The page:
The second single to be released from Walls And Bridges, ‘#9 Dream’ featured John Lennon’s lover May Pang, and continued his fascination with the number nine.

That’s what I call craftsmanship writing, meaning, you know, I just churned that out. I’m not putting it down, it’s just what it is, but I just sat down and wrote it, you know, with no real inspiration, based on a dream I’d had.
John Lennon, 1980

In the early summer of 1974 Lennon recorded a series of home demos of songs, some of which ended up on Walls And Bridges. One of these was titled ‘So Long’ and, although an unfinished fragment, it later became the basis for #9 Dream.

That was a bit of a throwaway. It was based on some dream I had.
John Lennon, 1980
All We Are Saying, David Sheff

At the time Lennon was producing Harry Nilsson’s album Pussy Cats, and the melody of ‘So Long’ was based on the string arrangement he had written for Nilsson’s cover version of Jimmy Cliff’s ‘Many Rivers To Cross’.

Lennon recorded a second demo on an acoustic guitar. The lyrics had begun to feature dream imagery, but the chorus was yet to come. Around this time he also toyed with using the title ‘Walls And Bridges’ for it.

This was one of John’s favorite songs, because it literally came to him in a dream. He woke up and wrote down those words along with the melody. He had no idea what it meant, but he thought it sounded beautiful. John arranged the strings in such a way that the song really does sound like a dream. It was the last song written for the album, and went thru a couple of title changes: ‘So Long Ago’, and ‘Walls & Bridges’.
May Pang

The album Walls And Bridges was recorded in July and August 1974. By that time Lennon had settled on the title ‘#9 Dream’, and had a chorus refrain – “Ah! böwakawa poussé, poussé” – which he claimed had come to him in a dream.

The words had no meaning, but summed up the ethereal atmosphere Lennon conjured up in the lyrics and production. Coincidentally, the phrase had nine syllables.

In the studio

John Lennon produced Walls And Bridges himself. Of its songs, ‘#9 Dream’ was the one which was most heavily produced; normally Lennon was happy to complete songs quickly and move on.

On ‘#9 Dream’, that’s an incredible vocal sound. There’s a lot of very interesting things done to that vocal sound to make it sound like that. There was so much echo on his voice in the mix, and doubling and tape delay.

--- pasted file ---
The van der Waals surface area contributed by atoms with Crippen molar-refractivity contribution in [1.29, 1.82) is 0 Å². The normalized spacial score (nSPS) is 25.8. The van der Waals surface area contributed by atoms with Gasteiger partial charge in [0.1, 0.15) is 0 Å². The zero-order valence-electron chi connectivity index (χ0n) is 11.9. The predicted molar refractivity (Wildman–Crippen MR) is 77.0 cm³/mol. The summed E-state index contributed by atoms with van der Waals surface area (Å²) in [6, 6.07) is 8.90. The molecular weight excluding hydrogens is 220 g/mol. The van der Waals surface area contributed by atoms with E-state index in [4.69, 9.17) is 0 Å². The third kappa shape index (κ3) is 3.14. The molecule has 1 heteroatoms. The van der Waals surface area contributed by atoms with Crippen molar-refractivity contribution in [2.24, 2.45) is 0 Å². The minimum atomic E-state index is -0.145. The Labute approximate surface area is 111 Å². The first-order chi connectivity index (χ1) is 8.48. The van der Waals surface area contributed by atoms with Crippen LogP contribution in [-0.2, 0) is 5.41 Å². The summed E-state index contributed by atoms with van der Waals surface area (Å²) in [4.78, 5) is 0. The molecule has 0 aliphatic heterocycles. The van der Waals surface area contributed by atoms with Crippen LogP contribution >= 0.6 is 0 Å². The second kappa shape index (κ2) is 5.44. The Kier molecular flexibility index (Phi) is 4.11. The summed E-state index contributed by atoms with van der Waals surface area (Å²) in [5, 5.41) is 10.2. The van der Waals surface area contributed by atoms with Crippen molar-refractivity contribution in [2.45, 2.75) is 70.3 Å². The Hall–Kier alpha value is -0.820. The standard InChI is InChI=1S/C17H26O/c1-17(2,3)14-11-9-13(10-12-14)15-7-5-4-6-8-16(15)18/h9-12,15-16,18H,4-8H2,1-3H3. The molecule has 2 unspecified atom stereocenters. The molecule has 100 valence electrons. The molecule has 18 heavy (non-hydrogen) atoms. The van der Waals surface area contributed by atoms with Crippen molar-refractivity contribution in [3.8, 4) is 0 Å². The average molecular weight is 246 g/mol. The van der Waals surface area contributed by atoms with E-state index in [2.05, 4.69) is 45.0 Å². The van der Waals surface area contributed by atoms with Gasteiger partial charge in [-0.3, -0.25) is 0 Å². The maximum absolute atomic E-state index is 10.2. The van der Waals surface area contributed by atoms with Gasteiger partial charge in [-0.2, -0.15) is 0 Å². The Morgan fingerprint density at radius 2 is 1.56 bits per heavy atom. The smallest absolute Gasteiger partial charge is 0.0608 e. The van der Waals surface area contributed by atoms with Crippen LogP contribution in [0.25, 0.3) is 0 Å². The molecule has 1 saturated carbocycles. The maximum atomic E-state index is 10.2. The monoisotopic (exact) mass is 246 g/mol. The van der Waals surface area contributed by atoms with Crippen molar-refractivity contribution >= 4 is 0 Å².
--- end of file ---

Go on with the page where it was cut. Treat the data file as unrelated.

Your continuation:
Jimmy Iovine
Overdub engineer, Walls And Bridges

Studio engineer Roy Cicala announced “take nine” before every attempt to record ‘#9 Dream’. After the basic track had been recorded, a string arrangement by Ken Ascher was added, as were backing vocals by ‘The 44th Street Fairies’: Lennon, Pang, Lori Burton and Joey Dambra.

The words of the chorus were changed slightly by Lori Burton, Cicala’s wife.

Al Coury, the promotion man for Capitol, said, ‘They’re not going to play this record.’ When John asked Al, ‘Why?’ he was told, ‘Because you’re saying ‘pussy’ on it!’ So, Lori changed it to ‘Ah! böwakawa poussé, poussé,’ kinda like French, and it worked. John listened to us. In fact, he listened to just about everything. He never used to come to the mix sessions until we called him. After all, there was no automation, so why have a breakdown over it? Just come in when you’re ready and then tweak it a little bit.
Roy Cicala
Sound On Sound

The lyrics featured “two spirits dancing so strange” calling his name. In the studio May Pang whispered “John” in response to the line “Somebody call out my name”. The snippet was reversed and reused in the second verse, following the words “Music touching my soul”.

Chart success

‘#9 Dream’ was the second single to be issued from Walls And Bridges, following the surprise success of ‘Whatever Gets You Thru The Night’. Its b-side was another album track, ‘What You Got’.

The single was issued on 16 December 1974 in the USA, and 31 January 1975 in the UK.

In the United Kingdom it had the catalogue number Apple R 6003. It charted on 8 February, peaked at number 23, and spent a total of eight weeks on the charts.

‘#9 Dream’ fared better in the United States, fittingly peaking at number nine on the Billboard Hot 100 on 22 February 1975.

Published: |